Author Topic: Riveted grain silos?  (Read 5097 times)

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sirenwerks

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Riveted grain silos?
« on: May 15, 2011, 12:27:04 PM »
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Does anyone make an N scale version or material to easily make an N scale version (not HO sold as N) of the grain silos in this picture: http://upload.wikimedia.org/wikipedia/commons/0/02/Petersburg_Texas_Grain_Elevator_2010.jpg? I know I can create my own in styrene using Archer rivets, but a ready-made version would save me effort.
Now seeking Pacific NW N scalers to create a Modutrak-style modular club featuring NP's shared mainline between Seattle and Portland. PM me if interested.

SkipGear

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Re: Riveted grain silos?
« Reply #1 on: May 15, 2011, 02:09:43 PM »
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I've not seen any exactly like that.

I don't know if I would even bother with rivets. An appropriate piece of PVC pipe with some very small styrene glued on for the ribs, or even scribe the ribs would be fairly easy.

Tony Hines

Dave Schneider

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Re: Riveted grain silos?
« Reply #2 on: May 15, 2011, 03:05:09 PM »
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Bryan,

Are you sure that those are rivets?  I zoomed in but couldn't say for sure. From a manufacturering perspective welded panels is also a possibility. 

Best wishes, Dave
If you lend someone $20, and never see that person again, it was probably worth it.

cv_acr

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Re: Riveted grain silos?
« Reply #3 on: May 15, 2011, 04:33:08 PM »
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The vertical lines do have a certain dotted effect to them...

sirenwerks

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Re: Riveted grain silos?
« Reply #4 on: May 15, 2011, 04:47:10 PM »
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Bryan,

Are you sure that those are rivets?  I zoomed in but couldn't say for sure. From a manufacturering perspective welded panels is also a possibility.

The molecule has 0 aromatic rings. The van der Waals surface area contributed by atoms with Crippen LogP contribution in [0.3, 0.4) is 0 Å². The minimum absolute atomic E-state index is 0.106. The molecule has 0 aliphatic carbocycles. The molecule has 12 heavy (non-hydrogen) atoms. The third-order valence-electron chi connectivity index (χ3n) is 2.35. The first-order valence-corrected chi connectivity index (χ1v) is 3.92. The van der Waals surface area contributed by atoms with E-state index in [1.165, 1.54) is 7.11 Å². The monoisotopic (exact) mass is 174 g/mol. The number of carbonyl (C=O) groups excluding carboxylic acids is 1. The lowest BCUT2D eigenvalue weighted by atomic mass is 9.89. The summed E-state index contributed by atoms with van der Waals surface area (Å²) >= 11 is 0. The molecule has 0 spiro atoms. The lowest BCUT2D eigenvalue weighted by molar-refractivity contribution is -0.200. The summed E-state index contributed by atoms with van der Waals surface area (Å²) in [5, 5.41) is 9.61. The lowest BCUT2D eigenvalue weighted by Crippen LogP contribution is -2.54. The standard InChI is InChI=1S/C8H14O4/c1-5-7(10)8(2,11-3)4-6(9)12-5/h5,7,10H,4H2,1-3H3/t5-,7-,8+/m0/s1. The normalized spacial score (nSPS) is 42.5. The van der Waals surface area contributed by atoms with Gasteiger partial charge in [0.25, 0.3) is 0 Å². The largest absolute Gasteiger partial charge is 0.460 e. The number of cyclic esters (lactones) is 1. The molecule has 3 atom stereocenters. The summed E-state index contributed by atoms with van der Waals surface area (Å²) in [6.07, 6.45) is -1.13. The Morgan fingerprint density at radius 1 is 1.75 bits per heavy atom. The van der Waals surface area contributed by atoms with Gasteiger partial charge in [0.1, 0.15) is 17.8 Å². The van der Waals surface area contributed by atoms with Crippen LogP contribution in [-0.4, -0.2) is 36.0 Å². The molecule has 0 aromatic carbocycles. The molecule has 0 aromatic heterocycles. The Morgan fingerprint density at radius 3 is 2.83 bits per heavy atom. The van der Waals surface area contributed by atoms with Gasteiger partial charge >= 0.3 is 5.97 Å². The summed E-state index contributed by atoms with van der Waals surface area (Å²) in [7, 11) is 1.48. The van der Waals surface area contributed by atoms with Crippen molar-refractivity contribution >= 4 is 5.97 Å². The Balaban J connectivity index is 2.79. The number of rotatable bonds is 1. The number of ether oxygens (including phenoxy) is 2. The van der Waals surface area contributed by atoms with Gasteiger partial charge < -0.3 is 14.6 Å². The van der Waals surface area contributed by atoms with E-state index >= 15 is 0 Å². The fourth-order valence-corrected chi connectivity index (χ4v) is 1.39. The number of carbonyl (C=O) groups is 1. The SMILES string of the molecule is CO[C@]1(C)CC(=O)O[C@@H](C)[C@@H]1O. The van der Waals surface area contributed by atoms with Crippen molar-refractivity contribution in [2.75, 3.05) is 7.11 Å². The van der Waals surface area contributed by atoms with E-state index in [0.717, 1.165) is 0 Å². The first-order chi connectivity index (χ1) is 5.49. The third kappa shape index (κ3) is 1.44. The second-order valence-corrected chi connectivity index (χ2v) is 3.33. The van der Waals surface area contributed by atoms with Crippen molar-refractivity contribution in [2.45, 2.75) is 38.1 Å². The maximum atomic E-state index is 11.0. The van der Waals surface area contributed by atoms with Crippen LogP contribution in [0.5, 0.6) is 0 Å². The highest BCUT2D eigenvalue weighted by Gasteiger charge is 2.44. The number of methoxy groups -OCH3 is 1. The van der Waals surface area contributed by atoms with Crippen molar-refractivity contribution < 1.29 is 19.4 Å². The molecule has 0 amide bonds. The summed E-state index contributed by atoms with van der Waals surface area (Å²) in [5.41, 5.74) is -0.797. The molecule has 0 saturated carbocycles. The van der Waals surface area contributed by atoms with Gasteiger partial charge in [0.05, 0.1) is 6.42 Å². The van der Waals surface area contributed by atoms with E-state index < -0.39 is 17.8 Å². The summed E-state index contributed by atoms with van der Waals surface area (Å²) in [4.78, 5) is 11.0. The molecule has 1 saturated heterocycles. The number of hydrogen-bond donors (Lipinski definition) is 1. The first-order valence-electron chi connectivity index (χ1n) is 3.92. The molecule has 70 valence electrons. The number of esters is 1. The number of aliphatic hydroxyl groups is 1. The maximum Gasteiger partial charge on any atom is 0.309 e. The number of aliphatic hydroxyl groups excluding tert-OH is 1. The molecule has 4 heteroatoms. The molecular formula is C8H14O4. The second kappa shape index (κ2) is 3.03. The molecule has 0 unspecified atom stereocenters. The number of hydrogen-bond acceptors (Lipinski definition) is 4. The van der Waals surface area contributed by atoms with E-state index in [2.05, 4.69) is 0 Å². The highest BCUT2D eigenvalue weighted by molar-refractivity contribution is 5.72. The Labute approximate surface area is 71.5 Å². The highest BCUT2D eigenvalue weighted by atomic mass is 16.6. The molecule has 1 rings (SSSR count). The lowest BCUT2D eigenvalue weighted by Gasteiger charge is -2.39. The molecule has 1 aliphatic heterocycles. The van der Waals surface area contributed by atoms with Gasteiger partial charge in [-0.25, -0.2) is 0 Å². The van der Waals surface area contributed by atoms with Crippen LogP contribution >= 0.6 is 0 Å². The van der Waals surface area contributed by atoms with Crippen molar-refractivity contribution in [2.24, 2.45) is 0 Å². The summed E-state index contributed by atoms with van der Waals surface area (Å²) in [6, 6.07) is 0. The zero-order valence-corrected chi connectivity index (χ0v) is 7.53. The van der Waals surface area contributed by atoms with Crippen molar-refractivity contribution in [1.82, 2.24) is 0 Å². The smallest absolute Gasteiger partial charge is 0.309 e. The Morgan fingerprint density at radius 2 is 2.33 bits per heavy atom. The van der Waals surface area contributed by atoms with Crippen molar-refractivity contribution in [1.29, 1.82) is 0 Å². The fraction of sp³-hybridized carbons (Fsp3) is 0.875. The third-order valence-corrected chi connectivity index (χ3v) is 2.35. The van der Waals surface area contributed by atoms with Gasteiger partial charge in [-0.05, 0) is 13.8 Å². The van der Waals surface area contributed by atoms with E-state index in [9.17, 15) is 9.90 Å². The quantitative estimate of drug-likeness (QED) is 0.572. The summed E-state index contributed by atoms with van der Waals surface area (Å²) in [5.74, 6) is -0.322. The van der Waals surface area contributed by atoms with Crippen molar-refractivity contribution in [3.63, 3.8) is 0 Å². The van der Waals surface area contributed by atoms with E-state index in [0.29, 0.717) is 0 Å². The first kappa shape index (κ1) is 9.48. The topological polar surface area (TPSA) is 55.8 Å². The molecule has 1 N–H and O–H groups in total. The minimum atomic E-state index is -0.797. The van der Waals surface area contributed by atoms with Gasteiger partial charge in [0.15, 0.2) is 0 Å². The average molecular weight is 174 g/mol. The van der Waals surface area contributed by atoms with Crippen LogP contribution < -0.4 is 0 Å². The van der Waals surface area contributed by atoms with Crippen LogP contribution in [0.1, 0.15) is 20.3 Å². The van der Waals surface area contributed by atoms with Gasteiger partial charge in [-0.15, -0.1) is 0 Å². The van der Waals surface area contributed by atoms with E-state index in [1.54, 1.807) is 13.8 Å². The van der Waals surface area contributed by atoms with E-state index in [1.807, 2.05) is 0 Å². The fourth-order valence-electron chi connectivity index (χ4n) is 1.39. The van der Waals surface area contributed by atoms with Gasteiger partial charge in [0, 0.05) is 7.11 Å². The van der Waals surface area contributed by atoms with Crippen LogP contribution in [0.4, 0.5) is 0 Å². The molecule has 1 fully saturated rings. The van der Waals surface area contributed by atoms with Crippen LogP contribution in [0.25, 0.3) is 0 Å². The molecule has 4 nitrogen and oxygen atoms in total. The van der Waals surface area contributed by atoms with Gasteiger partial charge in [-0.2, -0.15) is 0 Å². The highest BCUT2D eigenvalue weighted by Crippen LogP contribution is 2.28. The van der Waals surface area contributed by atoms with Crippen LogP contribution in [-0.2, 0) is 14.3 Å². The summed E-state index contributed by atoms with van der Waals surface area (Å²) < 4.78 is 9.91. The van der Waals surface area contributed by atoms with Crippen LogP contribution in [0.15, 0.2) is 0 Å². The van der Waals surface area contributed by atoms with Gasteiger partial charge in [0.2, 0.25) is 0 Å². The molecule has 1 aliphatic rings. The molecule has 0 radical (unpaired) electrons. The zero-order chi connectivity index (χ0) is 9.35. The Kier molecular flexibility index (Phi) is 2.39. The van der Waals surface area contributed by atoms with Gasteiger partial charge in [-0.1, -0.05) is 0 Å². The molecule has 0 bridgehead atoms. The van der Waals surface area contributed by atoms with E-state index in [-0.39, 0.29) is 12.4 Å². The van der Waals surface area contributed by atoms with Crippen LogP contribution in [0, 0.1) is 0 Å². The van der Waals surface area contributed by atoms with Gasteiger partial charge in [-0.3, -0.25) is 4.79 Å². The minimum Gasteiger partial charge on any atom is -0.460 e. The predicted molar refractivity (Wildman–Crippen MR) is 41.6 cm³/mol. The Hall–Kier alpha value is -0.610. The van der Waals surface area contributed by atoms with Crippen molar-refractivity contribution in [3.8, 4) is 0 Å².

Best wishes, Dave

Dave,

These rigs have a thin protruding rib that runs horizontally around the silo at the top and bottom of each panel and the verticals are rivet lines where panels join (often sort of a board-and-batten design), as well as rivet lines with a wider distribution holding the skin to the internal structure. Here's a close pic of a set of the silos:

http://www.flickr.com/photos/latitudes/5251037905/sizes/o/in/photostream/

And here's a pic that shows more detail of the rib and rivet lines:

http://www.fotolia.com/id/30023495

The latter pic also shows the steel cable belts that were added over time to some silos (similar to what you find on wooden water towers). These silos have flat, conically peaked, or dome tops; and often have an entry door at the base as well as a protruding pipe with a riveted round cover panel (I have no idea what they're called).
Now seeking Pacific NW N scalers to create a Modutrak-style modular club featuring NP's shared mainline between Seattle and Portland. PM me if interested.

Dave Schneider

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Re: Riveted grain silos?
« Reply #5 on: May 15, 2011, 05:11:18 PM »
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Thanks  for the clarification. I was reading this thread on my phone and didn't see what you were talking about. That is a lot of rivets to deal with. Archer decals might drive you crazy, but this is a very straightforward etching problem. I suspect that you could get this done by a commercial vendor for a fraction of the price ($ + effort) of decals.